15 April 2021

RGO ONE large signal modification tutorial by Chris, G7DDN

Hi all,

there is short tutorial how to make Large signal modification on RGO ONE transceiver by Chris, G7DDN...




1. Remove top cover and disconnect speaker


2. Remove fan assembly - 2 screws on each side of heatsink

3. Remove two screws holding shield to rear panel - accessed through the heatsink


4. Remove 2 sunken screws in the side panels holding the shield in place to the chassis



5. Remove 2 screws through the PCB holding the shield to the PCB


After that follow the procedure which I posted over here:

OK1RP - Ham radio in Renaissance...: RGO ONE large signal modification is available


14 April 2021

RGO ONE large signal modification is available

Hi all,

Some users complained of interferences caused by strong local broadcast station on LW/MW. 

Boris, LZ2JR designed 7th order Chebyshev high-pass filter which was connected in line with the RX path. Filter effect though was inadequate and I was forced to look closer at receiver front end especially input point at RX/TX switch. Then realized that LPF diodes are not effectively cut off on RX so large signals can make them act like AM detector causing IMD problems. Adding pulldown resistor 100kohm would be enough for diodes to be reverse biased. (On RX cathodes see +13V). This way diodes and band LPF’s will be fully isolated from receive path and will no longer interact with incoming signals.

Needed parts:
1. SMD resistor 5% case 0805 value 100kohm
2. Firmware update to version 2.20A for front panel and main board processors




Added pulldown resistor is 100kohm SMD case 0805 and is easily placed onto the two vias in LPF board. LPF board is located on back panel PA assembly and can be accessed after removing PA shield and then completely pulling off the PA module.


100kohm pulldown resistor




This modification needs new firmware 2.20A to be uploaded in RGO ONE FP and MB processors. FW 2.20A completely disengage band LPF’s from receive path. Current band LPF is switched on only on TX.


https://lz2jr.com/blog/

10 April 2021

Latest fw revision 2.20A for RGO ONE is now available

Hello,

latest firmware revision is available to upload on your RGO ONE transceiver. 



https://lz2jr.com/blog/index.php/new-firmware-2-20a-available/

This version includes some improvements in MB and FP microprocessors clock rate, speed and correct timing.
Setting proper clock rate for MB processor. (Clock frequency away from HAM bands). Main board microprocessor clock can be heard near 20m band (actually image signal) like “crackling wideband noise”. With this version MB clock rate is adjusted little lower so not to disturb 20m reception.
Added MENU 81 – FCAL2 correction coefficient (coarse calibration) for SI570 VCO chip. If your RGO ONE is calibrated without FCAL2 then parameter value of MENU 81 would be zero.
Low pass filters (LPF) in PA module now are switched only on TX and disabled on RX. This is part of a LARGE SIGNAL HANDLING MOD.
Along with added pull down resistor in LPF board, this mod significantly improves RX dynamic range and LW/MW BCI immunity.

FW 2.20A highlights:

  1. Improved communication between transceiver and PC at low CAT speeds.
  2. Resolved CW sidetone issue (sidetone punctuation) when CAT system is activated.
  3. “Crackling”noise issue resolved by slightly reducing of MB microprocessor clock frequency (set at 31.800 MHz)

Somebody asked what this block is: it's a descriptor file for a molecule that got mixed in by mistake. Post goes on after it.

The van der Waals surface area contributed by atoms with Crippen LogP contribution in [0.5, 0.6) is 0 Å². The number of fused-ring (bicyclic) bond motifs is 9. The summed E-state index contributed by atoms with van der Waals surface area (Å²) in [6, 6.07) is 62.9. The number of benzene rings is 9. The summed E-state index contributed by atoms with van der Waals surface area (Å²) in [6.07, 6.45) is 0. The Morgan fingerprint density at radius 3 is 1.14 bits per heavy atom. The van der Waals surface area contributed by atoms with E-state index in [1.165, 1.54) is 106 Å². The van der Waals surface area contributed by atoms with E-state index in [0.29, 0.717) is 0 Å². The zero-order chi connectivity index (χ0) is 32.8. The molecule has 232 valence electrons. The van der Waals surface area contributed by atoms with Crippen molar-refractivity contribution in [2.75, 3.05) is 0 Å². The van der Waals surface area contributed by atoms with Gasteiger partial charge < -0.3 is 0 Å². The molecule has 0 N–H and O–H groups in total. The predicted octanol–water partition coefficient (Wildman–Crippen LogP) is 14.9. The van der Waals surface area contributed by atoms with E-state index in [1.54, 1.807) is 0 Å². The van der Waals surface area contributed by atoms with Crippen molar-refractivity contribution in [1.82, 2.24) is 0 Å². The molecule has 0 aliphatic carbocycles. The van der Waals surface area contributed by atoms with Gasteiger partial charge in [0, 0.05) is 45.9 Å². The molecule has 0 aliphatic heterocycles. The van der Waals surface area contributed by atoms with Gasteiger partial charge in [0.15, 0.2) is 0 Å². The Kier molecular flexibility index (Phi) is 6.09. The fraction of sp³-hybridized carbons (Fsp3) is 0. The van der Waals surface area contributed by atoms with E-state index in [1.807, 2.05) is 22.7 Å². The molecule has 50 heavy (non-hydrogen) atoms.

4. Meter display now predicts/ shows measure mode – SWR, RF, ALC. Default mode is RF on TX.
  5. LCD icons for otional modules do not show up if corresponding optional board is not installed.
  6. Internal keyer CW speed/ratio corrected
  7. UP/DWN/FST buttons on mic now are active.
  8. Service menu entry added – menu 81 FCAL2 – SI570 calibration correction coefficient.
  9. LPF and dedicated filter on TX is switched only on TX and disabled on RX. This helps to improve large signal handling at receiver front end. (This is part of LARGE SIG HANDLING mod).

09 March 2020

FA-VA5 600MHz Vector Antenna Analyzer Kit

Hi all,

FA-VA5 is a high precision 600 MHz Antenna Analyzer for measurements of antennas, cables and other one port devices.


The VA5 is a portable, full-featured Vector Measuring Device with a frequency range of 10 kHz to 600 MHz, with the added benefit of a USB port for connection to a computer.

The designer, Michael Knitter DG5MK, has taken feedback from users of the previous VA4 instrument and incorporated many of the requested new features in the VA5, whilst maintaining high performance and excellent value for money.


·         Frequency Range 10 kHz - 600 MHz

·         Small dimensions 15 x 8.5 x 2.2 cm - fully portable

·         User friendly - intuitive menus

·         Large display with good readability

·         Low power consumption (up to 40 hours from 2 AA batteries)

·         SOL Calibration function

·         USB-interface with support of the DG8SAQ VNWA Software

·         Real time clock with backup capacitor

·         Audible buzzer alert for minimum SWR alignment


The FA-VA5's graphic display shows the complex impedance, standing wave ratio, complex reflection coefficient, capacitance and inductance.

Vector’s measurement means that, unlike a scalar instrument, not only the SWR is measured and displayed, but also the value of the impedance, including the signed imaginary part. The so-called SOL (Short, Open and Load) compensation is used for the calibration of the device and provides precise measurements in different configurations.

Have a look what you will get in the package and how assembly the analyzer…



The kit is double boxed with instruction manual